Leon Wieseltier wrote: "Perhaps the most remarkable thing about Yehuda Amichai is his composure. From a life cluttered with ancient torments, with the collective memory of his people's pains and the personal recollection of his own, he calmly extracts the essences, and leaves the rest for laughter. These are elementary poems by an elementary man."

Publishers Weekly wrote: "Israel's best-known poet sifts centuries of Jewish experience in first-hand impressions of his troubled land; moreover, he makes the particular universal. In their richness of history, their ever-present political dimensions, their sharing of a common frame of reference with their audience, these poems are miles above almost anything in contemporary American verse."

Performed Plays

No Man's Land [Zavit-1962]

Journey to Ninveh [Habimah-1964]

Books in English Translation

Akhziv, Caesarea and One Love Tel Aviv, Schocken, 1996

Amen New York, Harper & Row, 1977

Minneapolis, Milkweed Editions, 1977, New York, Oxford University Press, 1978

Even a fist was once an open palm with fingers, New York, Harper Perennial, 1991

Great tranquillity: questions and answers , New York, Harper & Row, 1983, New York, Sheep Meadow, 1997

Love poems, Tel Aviv, Schocken, 1981, New York, Harper & Row, 1981

More love poems, Tel Aviv, Schocken, 1994

Poems, New York, Harper & Row, 1969

Poems of Jerusalem, Tel Aviv, Schocken, 1987, New York, Harper & Row, 1988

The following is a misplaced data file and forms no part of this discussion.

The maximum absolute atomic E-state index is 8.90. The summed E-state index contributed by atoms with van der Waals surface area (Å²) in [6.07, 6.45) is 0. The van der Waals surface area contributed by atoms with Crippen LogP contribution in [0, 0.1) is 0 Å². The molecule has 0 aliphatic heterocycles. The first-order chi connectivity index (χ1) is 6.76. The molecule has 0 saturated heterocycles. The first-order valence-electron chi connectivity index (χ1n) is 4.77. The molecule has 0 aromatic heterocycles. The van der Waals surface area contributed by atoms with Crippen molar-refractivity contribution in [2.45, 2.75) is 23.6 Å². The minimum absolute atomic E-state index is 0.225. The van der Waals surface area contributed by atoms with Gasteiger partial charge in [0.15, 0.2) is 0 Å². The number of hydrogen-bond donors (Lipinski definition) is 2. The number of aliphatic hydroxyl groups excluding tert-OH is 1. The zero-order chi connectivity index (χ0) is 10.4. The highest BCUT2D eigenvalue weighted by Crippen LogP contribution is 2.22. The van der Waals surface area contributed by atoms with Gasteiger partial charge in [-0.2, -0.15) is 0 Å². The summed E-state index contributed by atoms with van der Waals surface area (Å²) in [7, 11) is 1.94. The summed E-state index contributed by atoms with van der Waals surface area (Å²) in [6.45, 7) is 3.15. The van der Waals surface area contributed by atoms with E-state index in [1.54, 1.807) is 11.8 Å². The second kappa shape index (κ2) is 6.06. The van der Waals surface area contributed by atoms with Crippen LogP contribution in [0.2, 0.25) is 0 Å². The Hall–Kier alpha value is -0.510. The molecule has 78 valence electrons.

Poems of Jerusalem and Love Poems, New York, Sheep Meadow, 1992

Selected Poems, London, Cape Goliard, 1968, Harmondsworth, Penguin Books, 1971, London, Scepture Press, 1979, London, Viking, 1987, London, Penguin Books, 1988, Huntington Woods, Landmarks Press, 1994

Songs of Jerusalem and Myself, New York, Harper & Row, 1973

The early books of Yehuda Amichai, Riverdale-on-Hudson, Sheep Meadow Press, 1988

The selected poetry of Yehuda Amichai, New York, Harper & Row, 1986, Toronto, Fitzhenry & Whiteside, 1986, Berkeley, University of California Press, 1996

Time, London, Oxford University Press, 1979, New York, Harper & Row, 1979

Travels of a Latter-day Benjamin of Tudela, London, Menard, 1977, Missouri , Webster Review,1977, New York, Sheep Meadow Press, 1986, Toronto, Exile Editions, 1986

Yehuda Amichai : A life of poetry, 1948-1994, New York, HarperCollins, 1994, New York, HarperPerennial, 1995

Open eyed land - Landschaft offenen auges, (English German and Hebrew) - Tel Aviv, Schocken, 1992

Open Closed Open - New York : Harcourt, 2000

Fiction in English Translation

Not of this time, not of this place, New York, Harper & Row, 1968, London, Vallentine Mitchell,1973

The world is a room and other stories, Philadelphia, Jewish Publication Society of America, 1984

Drama in English Translation

Bells and trains, Jerusalem, Kol Israel, 1962

To love in Jerusalem, Jerusalem, Kol Israel, 1984

Visit of the Queen of Sheba, Jerusalem, Kol Israel, 1984